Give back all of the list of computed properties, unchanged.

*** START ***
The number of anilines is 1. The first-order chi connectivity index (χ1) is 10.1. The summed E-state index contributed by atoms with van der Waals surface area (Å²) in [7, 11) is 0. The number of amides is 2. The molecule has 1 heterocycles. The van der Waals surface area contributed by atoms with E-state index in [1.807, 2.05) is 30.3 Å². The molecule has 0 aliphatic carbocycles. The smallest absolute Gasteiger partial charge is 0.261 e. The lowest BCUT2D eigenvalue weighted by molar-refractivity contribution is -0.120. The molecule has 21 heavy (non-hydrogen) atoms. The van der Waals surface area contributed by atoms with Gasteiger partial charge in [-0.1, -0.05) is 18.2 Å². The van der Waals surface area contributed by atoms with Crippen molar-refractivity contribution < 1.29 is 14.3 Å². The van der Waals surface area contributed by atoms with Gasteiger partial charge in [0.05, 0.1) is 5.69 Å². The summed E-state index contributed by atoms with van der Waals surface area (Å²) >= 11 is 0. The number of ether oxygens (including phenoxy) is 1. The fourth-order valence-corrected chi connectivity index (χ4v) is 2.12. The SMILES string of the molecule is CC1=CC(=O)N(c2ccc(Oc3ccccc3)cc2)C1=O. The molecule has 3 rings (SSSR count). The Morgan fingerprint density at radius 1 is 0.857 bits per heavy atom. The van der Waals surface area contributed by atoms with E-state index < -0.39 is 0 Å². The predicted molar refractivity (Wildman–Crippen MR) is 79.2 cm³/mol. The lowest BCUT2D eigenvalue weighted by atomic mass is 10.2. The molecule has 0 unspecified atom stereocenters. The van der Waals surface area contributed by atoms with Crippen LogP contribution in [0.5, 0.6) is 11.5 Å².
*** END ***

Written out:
The number of anilines is 1. The first-order chi connectivity index (χ1) is 10.1. The summed E-state index contributed by atoms with van der Waals surface area (Å²) in [7, 11) is 0. The number of amides is 2. The molecule has 1 heterocycles. The van der Waals surface area contributed by atoms with E-state index in [1.807, 2.05) is 30.3 Å². The molecule has 0 aliphatic carbocycles. The smallest absolute Gasteiger partial charge is 0.261 e. The lowest BCUT2D eigenvalue weighted by molar-refractivity contribution is -0.120. The molecule has 21 heavy (non-hydrogen) atoms. The van der Waals surface area contributed by atoms with Gasteiger partial charge in [-0.1, -0.05) is 18.2 Å². The van der Waals surface area contributed by atoms with Crippen molar-refractivity contribution < 1.29 is 14.3 Å². The van der Waals surface area contributed by atoms with Gasteiger partial charge in [0.05, 0.1) is 5.69 Å². The summed E-state index contributed by atoms with van der Waals surface area (Å²) >= 11 is 0. The number of ether oxygens (including phenoxy) is 1. The fourth-order valence-corrected chi connectivity index (χ4v) is 2.12. The SMILES string of the molecule is CC1=CC(=O)N(c2ccc(Oc3ccccc3)cc2)C1=O. The molecule has 3 rings (SSSR count). The Morgan fingerprint density at radius 1 is 0.857 bits per heavy atom. The van der Waals surface area contributed by atoms with E-state index < -0.39 is 0 Å². The predicted molar refractivity (Wildman–Crippen MR) is 79.2 cm³/mol. The lowest BCUT2D eigenvalue weighted by atomic mass is 10.2. The molecule has 0 unspecified atom stereocenters. The van der Waals surface area contributed by atoms with Crippen LogP contribution in [0.5, 0.6) is 11.5 Å².